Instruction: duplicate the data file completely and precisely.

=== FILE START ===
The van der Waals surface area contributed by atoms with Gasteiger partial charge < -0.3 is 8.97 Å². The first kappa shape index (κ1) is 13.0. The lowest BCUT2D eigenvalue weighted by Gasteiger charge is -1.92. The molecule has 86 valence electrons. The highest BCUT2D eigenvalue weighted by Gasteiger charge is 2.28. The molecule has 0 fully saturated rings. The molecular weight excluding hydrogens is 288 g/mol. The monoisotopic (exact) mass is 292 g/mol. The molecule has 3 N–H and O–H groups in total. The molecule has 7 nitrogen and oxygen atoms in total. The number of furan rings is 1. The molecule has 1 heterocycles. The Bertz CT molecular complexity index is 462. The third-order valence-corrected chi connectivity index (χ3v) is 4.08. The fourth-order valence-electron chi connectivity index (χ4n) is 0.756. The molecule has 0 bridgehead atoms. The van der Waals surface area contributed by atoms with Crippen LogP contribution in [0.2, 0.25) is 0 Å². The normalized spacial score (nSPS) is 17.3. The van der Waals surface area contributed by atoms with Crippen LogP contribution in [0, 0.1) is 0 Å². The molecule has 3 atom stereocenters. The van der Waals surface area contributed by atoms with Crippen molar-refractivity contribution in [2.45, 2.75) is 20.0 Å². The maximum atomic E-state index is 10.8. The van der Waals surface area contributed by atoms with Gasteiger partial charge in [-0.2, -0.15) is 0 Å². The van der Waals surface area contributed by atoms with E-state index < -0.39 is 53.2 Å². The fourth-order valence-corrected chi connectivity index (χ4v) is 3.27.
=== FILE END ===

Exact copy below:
The van der Waals surface area contributed by atoms with Gasteiger partial charge < -0.3 is 8.97 Å². The first kappa shape index (κ1) is 13.0. The lowest BCUT2D eigenvalue weighted by Gasteiger charge is -1.92. The molecule has 86 valence electrons. The highest BCUT2D eigenvalue weighted by Gasteiger charge is 2.28. The molecule has 0 fully saturated rings. The molecular weight excluding hydrogens is 288 g/mol. The monoisotopic (exact) mass is 292 g/mol. The molecule has 3 N–H and O–H groups in total. The molecule has 7 nitrogen and oxygen atoms in total. The number of furan rings is 1. The molecule has 1 heterocycles. The Bertz CT molecular complexity index is 462. The third-order valence-corrected chi connectivity index (χ3v) is 4.08. The fourth-order valence-electron chi connectivity index (χ4n) is 0.756. The molecule has 0 bridgehead atoms. The van der Waals surface area contributed by atoms with Crippen LogP contribution in [0.2, 0.25) is 0 Å². The normalized spacial score (nSPS) is 17.3. The van der Waals surface area contributed by atoms with Crippen LogP contribution in [0, 0.1) is 0 Å². The molecule has 3 atom stereocenters. The van der Waals surface area contributed by atoms with Crippen molar-refractivity contribution in [2.45, 2.75) is 20.0 Å². The maximum atomic E-state index is 10.8. The van der Waals surface area contributed by atoms with Gasteiger partial charge in [-0.2, -0.15) is 0 Å². The van der Waals surface area contributed by atoms with E-state index < -0.39 is 53.2 Å². The fourth-order valence-corrected chi connectivity index (χ4v) is 3.27.